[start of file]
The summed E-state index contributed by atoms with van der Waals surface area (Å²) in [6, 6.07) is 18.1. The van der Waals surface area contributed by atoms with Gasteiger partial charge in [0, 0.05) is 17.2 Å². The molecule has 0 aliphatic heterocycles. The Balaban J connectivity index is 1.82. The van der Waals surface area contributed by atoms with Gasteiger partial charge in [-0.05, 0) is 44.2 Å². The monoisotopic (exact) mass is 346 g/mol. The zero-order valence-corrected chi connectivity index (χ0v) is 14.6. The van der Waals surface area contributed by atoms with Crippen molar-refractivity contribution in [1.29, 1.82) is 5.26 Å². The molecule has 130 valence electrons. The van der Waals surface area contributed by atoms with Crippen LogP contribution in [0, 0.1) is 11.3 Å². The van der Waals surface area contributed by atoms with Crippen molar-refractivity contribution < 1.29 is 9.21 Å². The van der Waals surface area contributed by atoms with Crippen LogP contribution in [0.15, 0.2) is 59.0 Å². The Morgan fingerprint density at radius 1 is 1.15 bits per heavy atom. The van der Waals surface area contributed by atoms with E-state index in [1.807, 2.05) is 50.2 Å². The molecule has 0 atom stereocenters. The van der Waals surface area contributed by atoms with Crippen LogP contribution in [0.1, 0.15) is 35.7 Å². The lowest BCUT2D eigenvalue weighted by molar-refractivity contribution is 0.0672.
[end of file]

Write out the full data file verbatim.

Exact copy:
The summed E-state index contributed by atoms with van der Waals surface area (Å²) in [6, 6.07) is 18.1. The van der Waals surface area contributed by atoms with Gasteiger partial charge in [0, 0.05) is 17.2 Å². The molecule has 0 aliphatic heterocycles. The Balaban J connectivity index is 1.82. The van der Waals surface area contributed by atoms with Gasteiger partial charge in [-0.05, 0) is 44.2 Å². The monoisotopic (exact) mass is 346 g/mol. The zero-order valence-corrected chi connectivity index (χ0v) is 14.6. The van der Waals surface area contributed by atoms with Crippen molar-refractivity contribution in [1.29, 1.82) is 5.26 Å². The molecule has 130 valence electrons. The van der Waals surface area contributed by atoms with Crippen LogP contribution in [0, 0.1) is 11.3 Å². The van der Waals surface area contributed by atoms with Crippen molar-refractivity contribution < 1.29 is 9.21 Å². The van der Waals surface area contributed by atoms with Crippen LogP contribution in [0.15, 0.2) is 59.0 Å². The Morgan fingerprint density at radius 1 is 1.15 bits per heavy atom. The van der Waals surface area contributed by atoms with E-state index in [1.807, 2.05) is 50.2 Å². The molecule has 0 atom stereocenters. The van der Waals surface area contributed by atoms with Crippen LogP contribution in [0.1, 0.15) is 35.7 Å². The lowest BCUT2D eigenvalue weighted by molar-refractivity contribution is 0.0672.